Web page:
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"The movie business is macabre. Grotesque.
It is a combination of a football game
and a brothel."
-- Federico Fellini
Jun 162017
 
JUNE ON THE CRITERION CHANNEL ON FILMSTRUCK … CONTINUES!
Includes a new installment of Adventures in Moviegoing with Jhumpa Lahiri, Olivier Assayas' SUMMER HOURS and Jacques Demy's DONKEY SKIN!
Friday, June 16
Friday Night Double Feature: Late Spring and Donkey Skin

Just in time for Father's Day, this double feature asks if a father and daughter can be too close. Yasujiro Ozu and Jacques Demy answer in wildly different registers: Ozu with a heartbreaking tale of devotion and loss, Demy with a visually dazzling riff on a Charles Perrault fairy tale.
Tuesday, June 20
Tuesday's Short + Feature: Rodeo and The Moment of Truth

This thrill-junkie pairing of art-action classics puts your boots in the bullring, matching Carroll Ballard's short documentary portrait of the 1968 National Rodeo Finals in Oklahoma City with Francesco Rosi's visceral bullfighting saga.
Wednesday, June 21
Summer Hours*: Criterion Collection Edition #513

In this sun-dappled, beautifully acted ensemble drama, Olivier Assayas tells the story of a family through the objects it holds dear. Our edition includes interviews with the filmmaker and his cast (including Juliette Binoche and Charles Berling), as well as a documentary examining the film's approach to art. For more Assayas on the Channel, check out the filmmaker's introduction to our retrospective of Sacha Guitry, an underappreciated master of early French cinema.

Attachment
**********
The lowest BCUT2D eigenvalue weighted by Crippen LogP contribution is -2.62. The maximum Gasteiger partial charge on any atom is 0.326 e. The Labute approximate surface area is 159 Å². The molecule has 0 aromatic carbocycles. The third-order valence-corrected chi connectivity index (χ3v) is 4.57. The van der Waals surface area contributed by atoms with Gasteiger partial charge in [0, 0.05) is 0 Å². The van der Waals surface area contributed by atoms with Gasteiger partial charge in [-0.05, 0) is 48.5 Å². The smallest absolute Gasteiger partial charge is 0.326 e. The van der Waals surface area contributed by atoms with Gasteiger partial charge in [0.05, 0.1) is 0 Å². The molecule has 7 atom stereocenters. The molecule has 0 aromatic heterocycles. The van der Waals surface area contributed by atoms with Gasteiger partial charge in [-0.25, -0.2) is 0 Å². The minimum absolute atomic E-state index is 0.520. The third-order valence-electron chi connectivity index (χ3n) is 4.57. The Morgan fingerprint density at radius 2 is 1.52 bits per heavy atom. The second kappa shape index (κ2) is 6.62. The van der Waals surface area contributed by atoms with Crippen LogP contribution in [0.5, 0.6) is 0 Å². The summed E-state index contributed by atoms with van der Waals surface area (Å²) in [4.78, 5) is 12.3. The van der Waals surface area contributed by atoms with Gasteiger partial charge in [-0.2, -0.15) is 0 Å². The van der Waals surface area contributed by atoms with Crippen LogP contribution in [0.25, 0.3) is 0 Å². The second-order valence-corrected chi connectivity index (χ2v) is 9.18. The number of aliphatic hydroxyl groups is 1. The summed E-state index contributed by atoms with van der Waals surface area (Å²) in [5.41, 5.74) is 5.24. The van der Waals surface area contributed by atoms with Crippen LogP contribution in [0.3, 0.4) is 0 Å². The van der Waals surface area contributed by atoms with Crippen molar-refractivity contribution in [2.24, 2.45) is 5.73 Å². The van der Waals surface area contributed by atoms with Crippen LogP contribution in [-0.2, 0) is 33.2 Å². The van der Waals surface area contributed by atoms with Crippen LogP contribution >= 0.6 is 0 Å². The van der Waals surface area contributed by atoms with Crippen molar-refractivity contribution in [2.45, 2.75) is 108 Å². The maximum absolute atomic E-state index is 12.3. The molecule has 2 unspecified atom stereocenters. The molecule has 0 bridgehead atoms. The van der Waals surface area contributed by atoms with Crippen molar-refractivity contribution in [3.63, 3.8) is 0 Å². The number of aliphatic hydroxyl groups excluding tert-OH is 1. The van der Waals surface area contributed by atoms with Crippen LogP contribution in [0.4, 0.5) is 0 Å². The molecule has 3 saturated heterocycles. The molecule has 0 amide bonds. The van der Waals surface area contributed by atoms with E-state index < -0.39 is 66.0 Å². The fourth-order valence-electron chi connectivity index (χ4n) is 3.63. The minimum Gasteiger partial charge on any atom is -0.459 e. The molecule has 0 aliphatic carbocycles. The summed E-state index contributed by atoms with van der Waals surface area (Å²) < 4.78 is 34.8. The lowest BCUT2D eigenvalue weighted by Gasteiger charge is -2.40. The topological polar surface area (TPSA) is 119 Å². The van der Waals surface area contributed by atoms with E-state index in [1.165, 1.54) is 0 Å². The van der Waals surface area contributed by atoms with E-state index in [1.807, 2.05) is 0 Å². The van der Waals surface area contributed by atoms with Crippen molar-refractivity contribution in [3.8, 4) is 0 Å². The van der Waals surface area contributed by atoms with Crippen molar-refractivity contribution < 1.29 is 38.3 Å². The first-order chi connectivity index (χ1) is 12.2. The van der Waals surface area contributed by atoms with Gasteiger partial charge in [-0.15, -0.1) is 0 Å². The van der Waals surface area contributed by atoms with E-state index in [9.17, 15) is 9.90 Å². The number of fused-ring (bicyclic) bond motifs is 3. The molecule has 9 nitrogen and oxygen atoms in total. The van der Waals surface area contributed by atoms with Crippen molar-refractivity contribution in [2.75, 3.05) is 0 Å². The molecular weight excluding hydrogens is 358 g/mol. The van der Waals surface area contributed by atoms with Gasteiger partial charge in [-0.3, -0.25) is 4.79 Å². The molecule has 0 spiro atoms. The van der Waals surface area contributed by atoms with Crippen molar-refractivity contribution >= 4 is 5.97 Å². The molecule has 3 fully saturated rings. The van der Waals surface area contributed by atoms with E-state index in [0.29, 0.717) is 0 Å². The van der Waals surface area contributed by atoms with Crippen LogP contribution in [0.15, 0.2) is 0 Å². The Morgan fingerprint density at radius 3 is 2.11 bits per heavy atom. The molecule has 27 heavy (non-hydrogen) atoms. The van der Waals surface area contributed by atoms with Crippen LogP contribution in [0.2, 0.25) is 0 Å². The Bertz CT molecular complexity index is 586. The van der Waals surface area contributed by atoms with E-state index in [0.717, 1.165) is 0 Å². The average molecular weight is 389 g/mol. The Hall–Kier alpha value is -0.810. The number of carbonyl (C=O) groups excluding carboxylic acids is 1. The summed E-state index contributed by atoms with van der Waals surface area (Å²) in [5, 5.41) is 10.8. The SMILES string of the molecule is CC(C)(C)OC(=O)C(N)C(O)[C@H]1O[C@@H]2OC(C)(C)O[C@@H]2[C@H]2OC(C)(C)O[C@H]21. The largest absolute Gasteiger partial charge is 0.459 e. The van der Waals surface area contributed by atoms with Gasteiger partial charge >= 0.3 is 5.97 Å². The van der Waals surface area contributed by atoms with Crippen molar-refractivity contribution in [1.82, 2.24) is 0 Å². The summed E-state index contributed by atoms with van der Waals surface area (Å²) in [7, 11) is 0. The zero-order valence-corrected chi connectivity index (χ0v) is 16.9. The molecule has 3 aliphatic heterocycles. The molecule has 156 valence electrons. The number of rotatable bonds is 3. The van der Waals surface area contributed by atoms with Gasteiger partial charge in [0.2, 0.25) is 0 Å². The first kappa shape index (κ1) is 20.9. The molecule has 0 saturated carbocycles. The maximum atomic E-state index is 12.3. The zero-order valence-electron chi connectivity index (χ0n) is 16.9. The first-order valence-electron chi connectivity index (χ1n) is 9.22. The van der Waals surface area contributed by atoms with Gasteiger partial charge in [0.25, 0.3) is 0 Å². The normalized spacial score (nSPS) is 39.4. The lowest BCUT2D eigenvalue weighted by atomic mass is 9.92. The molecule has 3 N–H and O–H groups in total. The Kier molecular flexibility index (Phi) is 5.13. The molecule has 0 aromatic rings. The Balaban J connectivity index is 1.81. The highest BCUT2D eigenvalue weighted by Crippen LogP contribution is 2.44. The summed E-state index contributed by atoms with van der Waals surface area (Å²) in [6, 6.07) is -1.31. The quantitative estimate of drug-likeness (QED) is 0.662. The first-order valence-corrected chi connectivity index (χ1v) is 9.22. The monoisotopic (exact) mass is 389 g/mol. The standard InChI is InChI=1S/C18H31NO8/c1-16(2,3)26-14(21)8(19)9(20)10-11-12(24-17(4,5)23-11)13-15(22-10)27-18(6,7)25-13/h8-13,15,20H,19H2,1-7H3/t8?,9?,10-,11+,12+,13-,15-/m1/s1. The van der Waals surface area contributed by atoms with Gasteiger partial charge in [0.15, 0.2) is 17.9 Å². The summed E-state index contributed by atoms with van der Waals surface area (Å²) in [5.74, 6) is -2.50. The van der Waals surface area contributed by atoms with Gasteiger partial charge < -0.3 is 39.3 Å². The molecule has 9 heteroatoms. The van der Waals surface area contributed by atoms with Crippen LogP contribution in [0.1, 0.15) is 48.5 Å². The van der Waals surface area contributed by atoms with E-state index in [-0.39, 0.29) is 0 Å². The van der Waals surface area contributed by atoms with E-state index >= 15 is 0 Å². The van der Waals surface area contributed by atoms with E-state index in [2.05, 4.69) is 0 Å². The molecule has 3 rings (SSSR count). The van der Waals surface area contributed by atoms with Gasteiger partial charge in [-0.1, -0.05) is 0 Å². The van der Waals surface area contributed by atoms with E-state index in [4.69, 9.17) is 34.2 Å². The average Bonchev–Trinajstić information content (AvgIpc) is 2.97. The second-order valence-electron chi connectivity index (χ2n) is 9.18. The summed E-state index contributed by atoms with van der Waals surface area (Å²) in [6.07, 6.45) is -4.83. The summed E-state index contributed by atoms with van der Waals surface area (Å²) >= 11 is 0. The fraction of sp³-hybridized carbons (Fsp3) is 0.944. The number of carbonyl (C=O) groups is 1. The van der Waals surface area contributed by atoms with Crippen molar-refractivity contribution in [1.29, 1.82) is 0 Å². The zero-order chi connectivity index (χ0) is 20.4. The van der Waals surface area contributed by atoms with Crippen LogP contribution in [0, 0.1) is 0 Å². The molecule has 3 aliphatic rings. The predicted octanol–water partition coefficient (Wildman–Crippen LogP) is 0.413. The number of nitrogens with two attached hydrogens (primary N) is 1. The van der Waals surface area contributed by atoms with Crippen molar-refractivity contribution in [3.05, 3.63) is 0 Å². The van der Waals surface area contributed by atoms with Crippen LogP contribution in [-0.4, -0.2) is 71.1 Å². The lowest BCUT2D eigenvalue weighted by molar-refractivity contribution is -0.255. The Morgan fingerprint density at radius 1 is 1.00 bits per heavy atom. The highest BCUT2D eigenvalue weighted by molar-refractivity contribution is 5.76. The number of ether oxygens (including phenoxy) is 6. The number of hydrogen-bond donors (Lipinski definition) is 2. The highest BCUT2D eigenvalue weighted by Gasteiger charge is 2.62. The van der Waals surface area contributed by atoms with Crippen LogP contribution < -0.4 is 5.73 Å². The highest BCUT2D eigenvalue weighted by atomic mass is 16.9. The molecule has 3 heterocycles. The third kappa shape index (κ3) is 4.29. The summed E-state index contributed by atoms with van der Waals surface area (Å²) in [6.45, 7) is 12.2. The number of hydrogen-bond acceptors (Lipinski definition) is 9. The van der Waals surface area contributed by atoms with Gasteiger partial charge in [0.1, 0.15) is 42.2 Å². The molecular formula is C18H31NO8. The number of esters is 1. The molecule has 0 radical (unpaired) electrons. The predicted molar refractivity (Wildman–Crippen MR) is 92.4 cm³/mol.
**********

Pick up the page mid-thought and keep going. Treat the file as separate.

*Premiering on the Channel this month.
Thursday, June 22
Observations on Film Art No. 8: Offscreen Sound in La cérémonie

In our ongoing, Channel-exclusive series Observations on Film Art, film scholars David Bordwell, Kristin Thompson, and Jeff Smith examine elements of cinematic style in the work of great auteurs. Our latest installment features Smith delving into Claude Chabrol's La cérémonie and the ways in which it uses offscreen sound to reinforce its themes of class conflict and the protagonist's sense of isolation. Previous subjects in this series include camera movement in Krzysztof Kieślowski's Three Colors: Red, music in Alfred Hitchcock's Foreign Correspondent, editing in Akira Kurosawa's Sanshiro Sugata, and landscapes in the work of Abbas Kiarostami.
Friday, June 23
Friday Night Double Feature: Who Are You, Polly Maggoo? and Quadrophenia

London mods meet Parisian models in this week's swinging sixties double bill. Photographer-turned-filmmaker William Klein's irreverent narrative feature debut chronicles the travails of an American girl navigating the world of Parisian haute couture. Franc Roddam's adaptation of the Who's beloved rock opera captures the rebellious spirit of sixties London, with early performances by Sting and Ray Winstone.
Monday, June 26
Adventures in Moviegoing with Jhumpa Lahiri